EDITOR’S NOTE — Tired of being disrespected at work? Get a union! Find out more information about how you can join together with co-workers and negotiate a fair return for your hard work. Or go ahead and contact a union organizer today!
► In the NY Times Magazine — Paid child care for working mothers? All it took was a world war. — Seventy years ago, nurseries were built by the Kaiser Company for the children of workers in its Portland shipyards so “the children will have an opportunity to live wholesome, happy lives.” The mothers of these children were “welders, clerks, timekeepers and secretaries” many of whom had been recently mobilized for the workforce. The nurseries were open seven days a week, 12 months a year. There was an infirmary for sick children and food was provided. There was even a cafeteria where women could pick up hot meals to take home after work. But it took a bloody global war, and its production demands on the country’s workforce, for the United States to make such meaningful provisions for working parents.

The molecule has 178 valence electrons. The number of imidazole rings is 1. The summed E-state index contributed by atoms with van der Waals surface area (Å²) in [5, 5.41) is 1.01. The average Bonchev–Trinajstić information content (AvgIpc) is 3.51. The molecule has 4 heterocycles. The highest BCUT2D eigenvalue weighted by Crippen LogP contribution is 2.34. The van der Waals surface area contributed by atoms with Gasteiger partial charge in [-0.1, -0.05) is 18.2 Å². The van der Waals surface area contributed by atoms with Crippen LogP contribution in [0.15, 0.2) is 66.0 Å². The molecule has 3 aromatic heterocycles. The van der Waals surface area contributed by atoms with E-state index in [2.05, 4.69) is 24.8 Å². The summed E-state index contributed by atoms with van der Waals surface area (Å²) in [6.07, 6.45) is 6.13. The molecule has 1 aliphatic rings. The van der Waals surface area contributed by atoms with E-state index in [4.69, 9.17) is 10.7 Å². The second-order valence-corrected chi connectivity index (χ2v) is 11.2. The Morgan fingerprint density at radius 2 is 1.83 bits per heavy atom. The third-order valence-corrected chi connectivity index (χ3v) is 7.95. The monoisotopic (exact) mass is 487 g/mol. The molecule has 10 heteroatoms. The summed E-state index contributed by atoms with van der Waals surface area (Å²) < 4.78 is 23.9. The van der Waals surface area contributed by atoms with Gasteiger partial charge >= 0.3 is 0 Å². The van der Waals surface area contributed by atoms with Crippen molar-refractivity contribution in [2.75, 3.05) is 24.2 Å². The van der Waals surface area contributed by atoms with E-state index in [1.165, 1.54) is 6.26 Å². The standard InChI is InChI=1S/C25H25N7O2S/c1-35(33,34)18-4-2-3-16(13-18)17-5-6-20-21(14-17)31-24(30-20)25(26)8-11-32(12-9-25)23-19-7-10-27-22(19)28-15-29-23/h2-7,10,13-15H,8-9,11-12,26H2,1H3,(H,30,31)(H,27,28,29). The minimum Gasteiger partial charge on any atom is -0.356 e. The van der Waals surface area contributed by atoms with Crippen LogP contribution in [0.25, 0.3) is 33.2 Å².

It is difficult to read this today, when it is widely acknowledged that American parents and caregivers are living through a child care crisis. Ours is an economy in which wages have stagnated and the cost of child care has soared — and, paradoxically, child care providers remain underpaid. In the face of this untenable situation come periodic public callbacks to World War II, when federal funds and partnerships, like the one with Kaiser, provided subsidized child care for hundreds of thousands of working women.
The Stand posts links to Washington state and national news of interest every weekday morning by 10 a.m.